Dave's Energy

Friday, October 19, 2007

The Best Alternative Fuel

Whenever people ask me about the "best" alternative fuels, I always start by reminding them that the first distinction to be made is "alternative to WHAT"? Do you mean an alternative to crude oil and its derivatives in the transportation segment, or are you talking about alternatives to coal used for 50% of our power production? So, as a start to today's discussion, I will point out that I am discussing alternatives to crude oil, or more specifically to gasoline and petro-diesel. At the end of this post, I will tell you which alternative fuel I believe to be the "best".

The next thing we remind ourselves of are the reasons WHY we are seeking alternatives to crude oil. Depending on who you are talking to and what their goals are, the answer as to "best" alternatives may change. Unfortunately, none of these goals are mutually exclusive and I like to think about our four key goals as interconnected in this manner:

"Growth": to provide needed energy for growing economies around the world
"Price": to keep the growth in energy demand from increasing prices to the point where they hurt the economy
"Emissions": to reduce NOx, SOx, Mercury, Particulates, and CO2
"Dependence": to reduce our crude oil imports for reasons of security and geopolitics

Focusing on all goals in the aggregate helps in determining an optimal alternative strategy. So when we consider certain alternatives to crude oil and gasoline in light of each of these goals, here's how they stack up:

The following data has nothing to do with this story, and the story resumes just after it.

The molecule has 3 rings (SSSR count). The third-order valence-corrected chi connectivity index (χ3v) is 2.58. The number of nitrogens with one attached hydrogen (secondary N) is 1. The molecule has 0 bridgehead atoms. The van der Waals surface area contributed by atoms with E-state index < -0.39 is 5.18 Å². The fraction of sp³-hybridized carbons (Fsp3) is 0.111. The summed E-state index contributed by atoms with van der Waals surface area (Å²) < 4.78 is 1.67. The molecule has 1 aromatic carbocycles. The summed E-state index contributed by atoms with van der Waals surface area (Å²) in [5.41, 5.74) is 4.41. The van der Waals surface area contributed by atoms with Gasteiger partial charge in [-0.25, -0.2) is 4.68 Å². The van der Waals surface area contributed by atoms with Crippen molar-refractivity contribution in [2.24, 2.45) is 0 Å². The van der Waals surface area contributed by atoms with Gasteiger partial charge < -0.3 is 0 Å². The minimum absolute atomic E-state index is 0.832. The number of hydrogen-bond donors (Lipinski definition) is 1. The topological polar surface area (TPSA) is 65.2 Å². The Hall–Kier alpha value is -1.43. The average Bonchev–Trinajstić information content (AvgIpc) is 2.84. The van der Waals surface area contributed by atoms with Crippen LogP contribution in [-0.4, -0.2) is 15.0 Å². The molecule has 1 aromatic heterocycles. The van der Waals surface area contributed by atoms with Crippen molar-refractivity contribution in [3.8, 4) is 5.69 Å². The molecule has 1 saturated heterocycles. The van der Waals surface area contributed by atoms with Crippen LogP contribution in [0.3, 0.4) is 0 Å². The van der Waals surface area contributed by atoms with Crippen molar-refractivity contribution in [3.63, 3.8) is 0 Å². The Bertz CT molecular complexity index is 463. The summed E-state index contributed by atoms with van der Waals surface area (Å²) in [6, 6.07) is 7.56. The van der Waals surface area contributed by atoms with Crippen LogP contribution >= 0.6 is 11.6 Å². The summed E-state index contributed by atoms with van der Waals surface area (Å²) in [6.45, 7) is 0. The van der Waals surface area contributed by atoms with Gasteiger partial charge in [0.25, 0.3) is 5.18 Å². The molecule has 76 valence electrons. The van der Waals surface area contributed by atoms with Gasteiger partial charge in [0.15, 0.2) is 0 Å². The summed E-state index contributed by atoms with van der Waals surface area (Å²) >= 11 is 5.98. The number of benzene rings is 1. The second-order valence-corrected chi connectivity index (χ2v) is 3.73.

is good on the dependence goal but fails to deliver the ability to grow beyond a certain level (unless we can overcome the significant barriers to cellulosic ethanol). Ethanol also may ultimately be difficult on the price issue, as cost of inputs (e.g.: corn) increases dramatically with scale. From an emissions standpoint, ethanol may be Co2 neutral, but it gets less mileage than gasoline and may increase other emissions on a per-mile-driven basis.

Biodiesel: Same issues as ethanol when you try to scale this larger, as there are not enough feedstocks (including used veggie oil, soy oil, palm oil, etc) to provide any meaningful amount of fuel relative to our usage. Algae may provide some help on feedstocks, but that is many years away. Biodiesel's advantage over ethanol is that is works better in existing infrastructure and it gets significantly better mileage than ethanol (diesel engines get better mileage as they run at higher compression rates, thereby better utilizing the fuel). Biodiesel also may get slightly better mileage than what it replaces (petroleum based diesel), unlike ethanol vs. gasoline. So compared to ethanol, it's a better fuel, and it's used in a better engine.